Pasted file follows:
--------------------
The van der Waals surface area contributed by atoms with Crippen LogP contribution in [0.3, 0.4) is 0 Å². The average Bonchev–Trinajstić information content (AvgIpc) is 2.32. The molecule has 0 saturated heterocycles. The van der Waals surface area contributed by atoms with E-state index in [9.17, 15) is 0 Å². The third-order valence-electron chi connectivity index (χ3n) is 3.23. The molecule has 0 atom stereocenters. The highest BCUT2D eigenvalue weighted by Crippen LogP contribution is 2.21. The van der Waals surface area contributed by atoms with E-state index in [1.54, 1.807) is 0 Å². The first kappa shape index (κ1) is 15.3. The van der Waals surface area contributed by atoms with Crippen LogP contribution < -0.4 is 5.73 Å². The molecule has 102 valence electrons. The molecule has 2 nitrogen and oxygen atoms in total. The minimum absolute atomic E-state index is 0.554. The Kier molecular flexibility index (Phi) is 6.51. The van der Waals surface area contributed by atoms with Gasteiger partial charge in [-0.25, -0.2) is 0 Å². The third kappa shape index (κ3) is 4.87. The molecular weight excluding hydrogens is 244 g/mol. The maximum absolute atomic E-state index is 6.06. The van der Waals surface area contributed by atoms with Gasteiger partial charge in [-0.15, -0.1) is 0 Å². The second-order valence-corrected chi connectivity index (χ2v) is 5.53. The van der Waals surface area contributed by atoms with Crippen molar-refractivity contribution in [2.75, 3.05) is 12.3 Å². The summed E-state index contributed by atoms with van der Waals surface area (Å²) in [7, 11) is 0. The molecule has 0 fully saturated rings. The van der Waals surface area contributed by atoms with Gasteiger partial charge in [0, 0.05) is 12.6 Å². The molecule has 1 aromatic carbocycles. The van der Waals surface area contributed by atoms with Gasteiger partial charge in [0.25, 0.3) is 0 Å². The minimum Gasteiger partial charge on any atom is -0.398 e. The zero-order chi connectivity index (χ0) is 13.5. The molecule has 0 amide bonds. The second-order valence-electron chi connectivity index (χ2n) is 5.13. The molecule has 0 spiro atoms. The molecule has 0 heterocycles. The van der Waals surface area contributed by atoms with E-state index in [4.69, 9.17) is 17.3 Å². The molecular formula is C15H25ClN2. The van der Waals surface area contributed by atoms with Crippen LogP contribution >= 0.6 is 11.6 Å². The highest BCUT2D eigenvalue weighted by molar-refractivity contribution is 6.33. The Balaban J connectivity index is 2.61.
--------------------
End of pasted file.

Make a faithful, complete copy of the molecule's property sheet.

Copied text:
The van der Waals surface area contributed by atoms with Crippen LogP contribution in [0.3, 0.4) is 0 Å². The average Bonchev–Trinajstić information content (AvgIpc) is 2.32. The molecule has 0 saturated heterocycles. The van der Waals surface area contributed by atoms with E-state index in [9.17, 15) is 0 Å². The third-order valence-electron chi connectivity index (χ3n) is 3.23. The molecule has 0 atom stereocenters. The highest BCUT2D eigenvalue weighted by Crippen LogP contribution is 2.21. The van der Waals surface area contributed by atoms with E-state index in [1.54, 1.807) is 0 Å². The first kappa shape index (κ1) is 15.3. The van der Waals surface area contributed by atoms with Crippen LogP contribution < -0.4 is 5.73 Å². The molecule has 102 valence electrons. The molecule has 2 nitrogen and oxygen atoms in total. The minimum absolute atomic E-state index is 0.554. The Kier molecular flexibility index (Phi) is 6.51. The van der Waals surface area contributed by atoms with Gasteiger partial charge in [-0.25, -0.2) is 0 Å². The third kappa shape index (κ3) is 4.87. The molecular weight excluding hydrogens is 244 g/mol. The maximum absolute atomic E-state index is 6.06. The van der Waals surface area contributed by atoms with Gasteiger partial charge in [-0.15, -0.1) is 0 Å². The second-order valence-corrected chi connectivity index (χ2v) is 5.53. The van der Waals surface area contributed by atoms with Crippen molar-refractivity contribution in [2.75, 3.05) is 12.3 Å². The summed E-state index contributed by atoms with van der Waals surface area (Å²) in [7, 11) is 0. The molecule has 0 fully saturated rings. The van der Waals surface area contributed by atoms with Gasteiger partial charge in [0, 0.05) is 12.6 Å². The molecule has 1 aromatic carbocycles. The van der Waals surface area contributed by atoms with Gasteiger partial charge in [0.25, 0.3) is 0 Å². The minimum Gasteiger partial charge on any atom is -0.398 e. The zero-order chi connectivity index (χ0) is 13.5. The molecule has 0 amide bonds. The second-order valence-electron chi connectivity index (χ2n) is 5.13. The molecule has 0 spiro atoms. The molecule has 0 heterocycles. The van der Waals surface area contributed by atoms with E-state index in [4.69, 9.17) is 17.3 Å². The molecular formula is C15H25ClN2. The van der Waals surface area contributed by atoms with Crippen LogP contribution >= 0.6 is 11.6 Å². The highest BCUT2D eigenvalue weighted by molar-refractivity contribution is 6.33. The Balaban J connectivity index is 2.61.